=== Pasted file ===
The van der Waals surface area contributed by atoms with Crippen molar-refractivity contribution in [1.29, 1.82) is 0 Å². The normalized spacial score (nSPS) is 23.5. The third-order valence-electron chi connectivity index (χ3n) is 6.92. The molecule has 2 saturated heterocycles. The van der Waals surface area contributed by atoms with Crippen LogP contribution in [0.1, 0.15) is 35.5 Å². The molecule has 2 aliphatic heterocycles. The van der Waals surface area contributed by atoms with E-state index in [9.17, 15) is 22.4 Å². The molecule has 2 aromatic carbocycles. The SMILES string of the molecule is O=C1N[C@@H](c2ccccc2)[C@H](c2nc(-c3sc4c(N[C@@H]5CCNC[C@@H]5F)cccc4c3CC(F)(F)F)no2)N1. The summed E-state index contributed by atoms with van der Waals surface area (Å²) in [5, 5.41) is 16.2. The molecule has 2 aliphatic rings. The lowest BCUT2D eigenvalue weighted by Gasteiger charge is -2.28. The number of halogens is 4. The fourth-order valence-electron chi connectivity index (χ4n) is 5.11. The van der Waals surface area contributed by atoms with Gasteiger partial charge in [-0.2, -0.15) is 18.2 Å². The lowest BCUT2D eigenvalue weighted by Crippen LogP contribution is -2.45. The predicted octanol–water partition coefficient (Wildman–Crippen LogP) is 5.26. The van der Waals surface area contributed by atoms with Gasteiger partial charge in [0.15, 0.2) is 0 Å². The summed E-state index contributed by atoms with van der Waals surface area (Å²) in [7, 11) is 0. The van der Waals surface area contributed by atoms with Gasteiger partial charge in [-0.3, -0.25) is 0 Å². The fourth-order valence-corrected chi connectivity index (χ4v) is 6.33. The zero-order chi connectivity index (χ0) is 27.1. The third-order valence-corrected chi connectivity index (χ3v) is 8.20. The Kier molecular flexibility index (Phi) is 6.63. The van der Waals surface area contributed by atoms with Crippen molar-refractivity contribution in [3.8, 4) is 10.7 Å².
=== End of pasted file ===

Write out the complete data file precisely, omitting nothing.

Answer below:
The van der Waals surface area contributed by atoms with Crippen molar-refractivity contribution in [1.29, 1.82) is 0 Å². The normalized spacial score (nSPS) is 23.5. The third-order valence-electron chi connectivity index (χ3n) is 6.92. The molecule has 2 saturated heterocycles. The van der Waals surface area contributed by atoms with Crippen LogP contribution in [0.1, 0.15) is 35.5 Å². The molecule has 2 aliphatic heterocycles. The van der Waals surface area contributed by atoms with E-state index in [9.17, 15) is 22.4 Å². The molecule has 2 aromatic carbocycles. The SMILES string of the molecule is O=C1N[C@@H](c2ccccc2)[C@H](c2nc(-c3sc4c(N[C@@H]5CCNC[C@@H]5F)cccc4c3CC(F)(F)F)no2)N1. The summed E-state index contributed by atoms with van der Waals surface area (Å²) in [5, 5.41) is 16.2. The molecule has 2 aliphatic rings. The lowest BCUT2D eigenvalue weighted by Gasteiger charge is -2.28. The number of halogens is 4. The fourth-order valence-electron chi connectivity index (χ4n) is 5.11. The van der Waals surface area contributed by atoms with Gasteiger partial charge in [-0.2, -0.15) is 18.2 Å². The lowest BCUT2D eigenvalue weighted by Crippen LogP contribution is -2.45. The predicted octanol–water partition coefficient (Wildman–Crippen LogP) is 5.26. The van der Waals surface area contributed by atoms with Gasteiger partial charge in [0.15, 0.2) is 0 Å². The summed E-state index contributed by atoms with van der Waals surface area (Å²) in [7, 11) is 0. The van der Waals surface area contributed by atoms with Gasteiger partial charge in [-0.3, -0.25) is 0 Å². The fourth-order valence-corrected chi connectivity index (χ4v) is 6.33. The zero-order chi connectivity index (χ0) is 27.1. The third-order valence-corrected chi connectivity index (χ3v) is 8.20. The Kier molecular flexibility index (Phi) is 6.63. The van der Waals surface area contributed by atoms with Crippen molar-refractivity contribution in [3.8, 4) is 10.7 Å².